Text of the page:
They put on a good spread at the Vose, and treat authors so well. It’s no wonder we writers love libraries so much.

    k.

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  5. Barb Ross says:

    I was at the Vose this summer and I also found both the librarians and crowd to be fantastic.

    Kate and John’s mother was so wonderfully present in the physical library and in people’s memories. It must make them so proud.

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  6. What a fun event, Susan. How special to have it all to yourself. This Friday, I’m going to one of our local libraries which for the second year is recognizing local romance authors. I’ve got to practice my reading out loud before then. Last time I didn’t do as well as I expected of myself with my theatre background. LOL But like you said, the best thing is connecting with “real” readers and not just other authors (who we love dearly for all their support, but it’s different.) I always shave chocolate. In fact need to head out to get some fresh for Friday and get those goody baskets ready.

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    • Marsha, how wonderful your local library does a romance author event! For reading aloud, I find I need to do more than practice. I need to move around the speech or action tags so listeners know who’s speaking. For this reading, I tried to convey the difference between the male voice and female voice.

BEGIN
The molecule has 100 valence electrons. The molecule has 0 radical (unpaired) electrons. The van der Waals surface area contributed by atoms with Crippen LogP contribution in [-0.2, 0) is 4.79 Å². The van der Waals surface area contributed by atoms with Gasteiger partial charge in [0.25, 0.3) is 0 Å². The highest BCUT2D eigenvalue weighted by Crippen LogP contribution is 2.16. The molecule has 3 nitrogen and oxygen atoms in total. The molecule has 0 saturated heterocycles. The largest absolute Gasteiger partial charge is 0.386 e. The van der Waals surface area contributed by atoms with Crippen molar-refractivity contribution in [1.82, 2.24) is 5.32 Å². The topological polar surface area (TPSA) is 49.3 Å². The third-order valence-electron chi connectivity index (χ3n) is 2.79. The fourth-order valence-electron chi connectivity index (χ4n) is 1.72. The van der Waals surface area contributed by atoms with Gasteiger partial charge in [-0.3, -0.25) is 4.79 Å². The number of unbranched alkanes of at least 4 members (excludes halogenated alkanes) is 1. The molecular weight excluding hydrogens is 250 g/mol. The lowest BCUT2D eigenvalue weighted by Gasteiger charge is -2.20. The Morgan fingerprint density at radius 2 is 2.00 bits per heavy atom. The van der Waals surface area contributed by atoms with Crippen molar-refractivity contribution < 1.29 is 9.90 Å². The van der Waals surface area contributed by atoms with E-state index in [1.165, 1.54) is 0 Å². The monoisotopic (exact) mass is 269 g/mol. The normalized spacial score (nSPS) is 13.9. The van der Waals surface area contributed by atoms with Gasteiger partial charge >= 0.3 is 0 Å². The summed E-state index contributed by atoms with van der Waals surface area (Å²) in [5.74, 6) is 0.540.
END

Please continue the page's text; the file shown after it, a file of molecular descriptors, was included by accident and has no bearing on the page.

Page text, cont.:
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  7. Nina Pierce says:

    Sounds like a lovely event. Romantic suspense is my favorite genre! I hope the visitors to your talk enjoyed listening to a romance author and that you had a wonderful time.

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  8. Michelle Libby says:

    Sounds like it was a fun time. Great to have an inquisitive group of readers to bombard you with questions.
    Michelle

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    • Yes, Michelle. At first people were reluctant to ask anything until the librarian started it off. Then they kept me there way longer than I expected. Thanks for taking the time to comment.

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  9. Emily Allen says:

    Sounds like a wonderful time. I love that library’s support author’s and there work. I would love to see my local library to a panel of author’s.

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  10. That sounds like a delightful day – well attended, and chocolate! I’m glad it went so well for you.